Although absent from Hollywood portrayals of the old West, homosexuality was surely a feature of life on the frontier. “The West,” observe John D’Emilio and Estelle Freedman in their history of sexuality, “provided extensive opportunities for male-male intimacy. Some men were drawn to the frontier because of their attractions to men.” Badger Clark was born in 1883 and grew up in Deadwood, South Dakota. His collection of western poems, Sun and Saddle Leather, was not published until the second decade of the 20th century. But the following verse about “The Lost Pardner” suggests a continuing—but largely forgotten—gay presence in the American West of the late nineteenth and early twentieth centuries.
The Lost Pardner
I ride alone and hate the boys I meet.
Today, some way, their laughin' hurts me so.
I hate the steady sun that glares, and glares!
The bird songs make me sore.
I seem the only thing on earth that cares
Cause Al ain’t here no more!
And him so strong, and yet so quick he died,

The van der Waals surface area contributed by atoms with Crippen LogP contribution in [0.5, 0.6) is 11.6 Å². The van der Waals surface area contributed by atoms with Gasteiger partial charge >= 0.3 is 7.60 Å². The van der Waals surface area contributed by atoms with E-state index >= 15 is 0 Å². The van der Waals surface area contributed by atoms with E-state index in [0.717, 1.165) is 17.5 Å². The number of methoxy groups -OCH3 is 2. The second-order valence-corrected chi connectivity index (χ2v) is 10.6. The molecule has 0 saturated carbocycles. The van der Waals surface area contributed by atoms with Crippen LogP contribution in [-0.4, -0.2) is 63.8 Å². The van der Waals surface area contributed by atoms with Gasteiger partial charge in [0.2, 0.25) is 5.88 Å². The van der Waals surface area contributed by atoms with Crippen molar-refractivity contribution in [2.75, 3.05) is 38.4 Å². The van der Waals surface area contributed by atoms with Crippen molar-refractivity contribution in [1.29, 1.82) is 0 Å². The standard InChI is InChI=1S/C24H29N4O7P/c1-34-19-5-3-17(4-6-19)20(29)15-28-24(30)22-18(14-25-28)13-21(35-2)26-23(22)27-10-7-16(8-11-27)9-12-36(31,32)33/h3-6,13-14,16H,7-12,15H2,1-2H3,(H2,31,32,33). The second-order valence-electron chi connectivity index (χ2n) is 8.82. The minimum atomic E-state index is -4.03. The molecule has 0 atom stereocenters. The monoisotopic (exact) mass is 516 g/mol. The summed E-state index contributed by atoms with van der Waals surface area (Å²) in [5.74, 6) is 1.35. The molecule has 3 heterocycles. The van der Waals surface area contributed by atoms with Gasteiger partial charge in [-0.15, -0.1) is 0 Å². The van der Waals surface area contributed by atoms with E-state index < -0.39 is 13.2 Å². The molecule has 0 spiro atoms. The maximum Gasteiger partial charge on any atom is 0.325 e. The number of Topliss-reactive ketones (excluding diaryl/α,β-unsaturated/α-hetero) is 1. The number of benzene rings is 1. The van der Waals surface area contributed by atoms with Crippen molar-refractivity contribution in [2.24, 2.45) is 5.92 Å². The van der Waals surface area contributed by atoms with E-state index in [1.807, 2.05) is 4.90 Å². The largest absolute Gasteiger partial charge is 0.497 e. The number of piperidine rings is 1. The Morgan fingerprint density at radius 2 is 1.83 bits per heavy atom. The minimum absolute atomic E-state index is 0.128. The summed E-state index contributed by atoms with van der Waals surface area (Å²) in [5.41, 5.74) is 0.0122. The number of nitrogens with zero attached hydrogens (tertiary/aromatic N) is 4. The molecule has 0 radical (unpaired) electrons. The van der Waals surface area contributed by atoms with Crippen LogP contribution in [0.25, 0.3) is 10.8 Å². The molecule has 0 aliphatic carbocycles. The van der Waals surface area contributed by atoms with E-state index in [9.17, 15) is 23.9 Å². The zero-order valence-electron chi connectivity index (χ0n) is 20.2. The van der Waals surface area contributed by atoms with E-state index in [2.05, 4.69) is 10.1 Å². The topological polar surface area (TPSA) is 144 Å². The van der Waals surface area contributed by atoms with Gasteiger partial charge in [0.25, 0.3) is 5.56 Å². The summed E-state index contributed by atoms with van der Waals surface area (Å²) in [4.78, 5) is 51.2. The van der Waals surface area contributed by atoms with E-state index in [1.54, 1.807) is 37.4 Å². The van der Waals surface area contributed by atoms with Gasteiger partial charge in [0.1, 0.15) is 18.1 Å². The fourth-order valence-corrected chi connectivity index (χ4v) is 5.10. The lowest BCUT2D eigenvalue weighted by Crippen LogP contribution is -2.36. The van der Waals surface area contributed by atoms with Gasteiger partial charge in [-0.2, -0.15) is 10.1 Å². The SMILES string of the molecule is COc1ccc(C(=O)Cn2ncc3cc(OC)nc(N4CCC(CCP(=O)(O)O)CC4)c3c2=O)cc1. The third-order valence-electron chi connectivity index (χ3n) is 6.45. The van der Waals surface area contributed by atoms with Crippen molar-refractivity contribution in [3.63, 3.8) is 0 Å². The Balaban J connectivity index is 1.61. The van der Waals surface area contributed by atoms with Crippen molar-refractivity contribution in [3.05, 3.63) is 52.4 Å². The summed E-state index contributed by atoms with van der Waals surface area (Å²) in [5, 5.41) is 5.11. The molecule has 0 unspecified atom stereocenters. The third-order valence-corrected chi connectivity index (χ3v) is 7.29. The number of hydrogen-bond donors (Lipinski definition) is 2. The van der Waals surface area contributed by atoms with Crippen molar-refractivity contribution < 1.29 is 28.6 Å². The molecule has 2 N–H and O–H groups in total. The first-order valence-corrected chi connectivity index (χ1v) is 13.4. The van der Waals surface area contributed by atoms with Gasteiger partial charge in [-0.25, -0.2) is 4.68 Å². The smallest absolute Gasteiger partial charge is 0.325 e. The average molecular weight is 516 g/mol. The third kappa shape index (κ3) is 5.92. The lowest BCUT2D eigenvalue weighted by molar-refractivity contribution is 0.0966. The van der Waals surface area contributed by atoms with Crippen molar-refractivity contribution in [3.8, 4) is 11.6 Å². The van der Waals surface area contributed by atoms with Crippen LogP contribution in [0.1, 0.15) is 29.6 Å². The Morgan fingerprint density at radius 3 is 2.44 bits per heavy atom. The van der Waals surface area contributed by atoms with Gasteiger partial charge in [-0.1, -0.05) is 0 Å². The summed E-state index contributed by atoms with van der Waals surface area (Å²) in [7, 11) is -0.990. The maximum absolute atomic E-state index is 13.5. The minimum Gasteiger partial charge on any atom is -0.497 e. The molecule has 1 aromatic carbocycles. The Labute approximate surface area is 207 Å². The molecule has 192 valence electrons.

And after year on year
When we had always trailed it side by side,
He went—and left me here!
We loved each other in the way men do
And never spoke about it, Al and me,
But we both knowed, and knowin' it so true
Was more than any woman’s kiss could be.
What is there out beyond the last divide?
Seems like that country must be cold and dim.
He’d miss this sunny range he used to ride,
And he’d miss me, the same as I do him.
It’s no use thinkin'—all I’d think or say
Could never make it clear.
Out that dim trail that only leads one way
He’s gone—and left me here!
The range is empty and the trails are blind,
And I don’t seem but half myself today.
I wait to hear him ridin' up behind
And feel his knee rub mine the good old way.
Source:Badger Clark, Sun and Saddle Leather, 3rd ed. (Boston: Richard Badger, Gorham Press, 1919). Reprinted in Jonathan Katz, ed, Gay American History: Lesbians and Gay Men in the U.S.A (New York: Avon Books, 1976), 769–70.